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The Life of Napoleon I (Volume 1 of 2) by Rose

For Poussielgue's mission to Malta


[Footnote

92: Bourrienne, "Memoirs," vol. i., ch. xii. See too the despatch of Sandoz-Rollin to Berlin of February 28th, 1798, in Bailleu's "Preussen und Frankreich," vol. i., No. 150.]

[Footnote 93: The italics are my own. I wish to call attention to the statement in view of the much-debated question whether in 1804-5 Napoleon intended to invade our land, _unless he gained maritime supremacy_. See Desbriere's "Projets de Debarquement aux Iles Britanniques," vol. i., _ad fin_.]

[Footnote 94: Letter of October 10th, 1797; see too those of August 16th and September 13th.]

[Footnote 95: The plan of menacing diverse parts of our coasts was kept up by Bonaparte as late as April 13th, 1798. In his letter of this date he still speaks of the invasion of England and Scotland, and promises to return from Egypt in three or four months, so as to proceed with the invasion of the United Kingdom. Boulay de la Meurthe, in his work, "Le Directoire et l'Expedition d'Egypte," ch. i., seems to take this promise seriously. In any case the Directors' hopes for the invasion of Ireland were dashed by the premature rising of the Irish malcontents in May, 1798. For Poussielgue's mission to Malta, see Lavalette's "Mems.," ch. xiv.]

[Footnote 96: Mallet du Pan states that three thousand Vaudois came to Berne to join in the national defence: "Les cantons democratiques sont les

plus fanatises contre les Francais"--a suggestive remark.]

[Footnote 97: Daendliker, "Geschichte der Schweiz," vol. iii., p. 350 (edition of 1895); also Lavisse, "La Rev. Franc.," p. 821.]

[Footnote 98: "Correspondance," No. 2676.]

[Footnote 99: "Foreign Office Records," Malta (No. 1). Mr. Williams states in his despatch of June 30th, 1798, that Bonaparte knew there were four thousand Maltese in his favour, and that most of the French knights were publicly known to be so; but he adds: "I do believe the Maltees [_sic_] have given the island to the French in order to get rid of the knighthood."]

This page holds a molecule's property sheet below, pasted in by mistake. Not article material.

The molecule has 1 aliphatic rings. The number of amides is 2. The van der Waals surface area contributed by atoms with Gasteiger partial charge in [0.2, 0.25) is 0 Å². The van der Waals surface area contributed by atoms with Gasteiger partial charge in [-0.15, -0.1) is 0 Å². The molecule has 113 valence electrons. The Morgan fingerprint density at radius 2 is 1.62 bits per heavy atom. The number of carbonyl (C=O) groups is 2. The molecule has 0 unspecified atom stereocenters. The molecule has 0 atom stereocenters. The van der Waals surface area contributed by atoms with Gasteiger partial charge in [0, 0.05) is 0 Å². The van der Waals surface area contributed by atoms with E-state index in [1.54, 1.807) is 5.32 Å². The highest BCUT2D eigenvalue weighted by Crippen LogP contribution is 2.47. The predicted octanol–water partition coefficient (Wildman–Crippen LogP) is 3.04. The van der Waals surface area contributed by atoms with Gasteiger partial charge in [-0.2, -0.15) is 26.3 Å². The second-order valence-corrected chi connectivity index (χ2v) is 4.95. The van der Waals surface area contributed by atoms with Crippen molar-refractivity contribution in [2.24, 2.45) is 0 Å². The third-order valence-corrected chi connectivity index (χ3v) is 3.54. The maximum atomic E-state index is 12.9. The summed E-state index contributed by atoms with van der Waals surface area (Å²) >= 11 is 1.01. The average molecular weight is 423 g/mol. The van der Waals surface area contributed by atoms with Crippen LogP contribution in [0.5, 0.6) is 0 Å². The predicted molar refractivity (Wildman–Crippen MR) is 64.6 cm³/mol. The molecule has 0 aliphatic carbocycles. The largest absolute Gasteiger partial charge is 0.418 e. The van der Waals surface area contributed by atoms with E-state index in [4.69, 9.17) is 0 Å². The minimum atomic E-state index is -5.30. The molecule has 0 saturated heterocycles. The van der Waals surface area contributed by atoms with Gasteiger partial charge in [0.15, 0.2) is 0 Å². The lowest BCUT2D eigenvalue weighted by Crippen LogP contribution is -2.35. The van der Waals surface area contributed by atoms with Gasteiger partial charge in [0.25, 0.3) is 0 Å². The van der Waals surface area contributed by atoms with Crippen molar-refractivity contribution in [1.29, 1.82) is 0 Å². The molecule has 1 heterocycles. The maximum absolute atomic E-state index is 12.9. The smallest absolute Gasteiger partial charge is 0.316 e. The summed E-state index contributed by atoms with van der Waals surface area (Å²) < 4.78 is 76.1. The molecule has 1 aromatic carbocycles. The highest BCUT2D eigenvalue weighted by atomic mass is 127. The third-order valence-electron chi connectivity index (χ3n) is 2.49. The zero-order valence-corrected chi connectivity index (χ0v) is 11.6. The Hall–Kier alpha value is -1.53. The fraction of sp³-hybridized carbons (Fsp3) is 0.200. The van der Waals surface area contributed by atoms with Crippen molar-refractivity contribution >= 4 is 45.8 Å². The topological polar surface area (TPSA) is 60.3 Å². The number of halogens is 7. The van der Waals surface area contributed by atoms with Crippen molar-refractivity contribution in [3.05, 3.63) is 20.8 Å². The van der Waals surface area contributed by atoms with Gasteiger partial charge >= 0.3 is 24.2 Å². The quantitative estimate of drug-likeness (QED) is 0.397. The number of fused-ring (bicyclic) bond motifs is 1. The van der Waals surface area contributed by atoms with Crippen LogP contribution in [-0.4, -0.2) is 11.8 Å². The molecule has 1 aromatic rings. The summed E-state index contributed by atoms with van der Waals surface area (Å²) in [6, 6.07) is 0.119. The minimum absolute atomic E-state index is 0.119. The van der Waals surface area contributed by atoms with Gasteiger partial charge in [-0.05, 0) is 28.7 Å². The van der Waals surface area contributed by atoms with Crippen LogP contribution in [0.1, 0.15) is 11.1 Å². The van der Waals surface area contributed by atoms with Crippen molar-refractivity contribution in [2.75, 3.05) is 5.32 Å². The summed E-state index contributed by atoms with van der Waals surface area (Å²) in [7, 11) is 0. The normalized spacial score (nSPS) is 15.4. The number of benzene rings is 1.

[Footnote 100: I am indebted for this fact to the Librarian of the Priory of the Knights of St. John, Clerkenwell.]

[Footnote 101: See, for a curious instance, Chaptal, "Mes Souvenirs," p. 243.]

[Footnote 102: The Arab accounts of these events, drawn up by Nakoula and Abdurrahman, are of much interest. They have been well used by M. Dufourcq, editor of Desvernois' "Memoirs," for many suggestive footnotes.]

[Footnote 103: Desgenettes, "Histoire medicale de l'Armee d'Orient" (Paris, 1802); Belliard, "Memoires," vol. i.]

[Footnote 104: I have followed chiefly the account of Savary, Duc de Rovigo, "Mems.," ch. iv. See too Desvernois, "Mems.," ch. iv.]

[Footnote 105: See his orders published in the "Correspondance officielle et confid. de Nap. Bonaparte, Egypte," vol. i. (Paris, 1819, p. 270). They rebut Captain Mahan's statement ("Influence of Sea Power upon the Fr. Rev. and Emp.," vol. i., p. 263) as to Brueys' "delusion and lethargy" at Aboukir. On the contrary, though enfeebled by dysentery and worried by lack of provisions and the insubordination of his marines, he certainly did what he could under the circumstances. See his letters in the Appendix of Jurien de la Graviere, "Guerres Maritimes," vol. i.]


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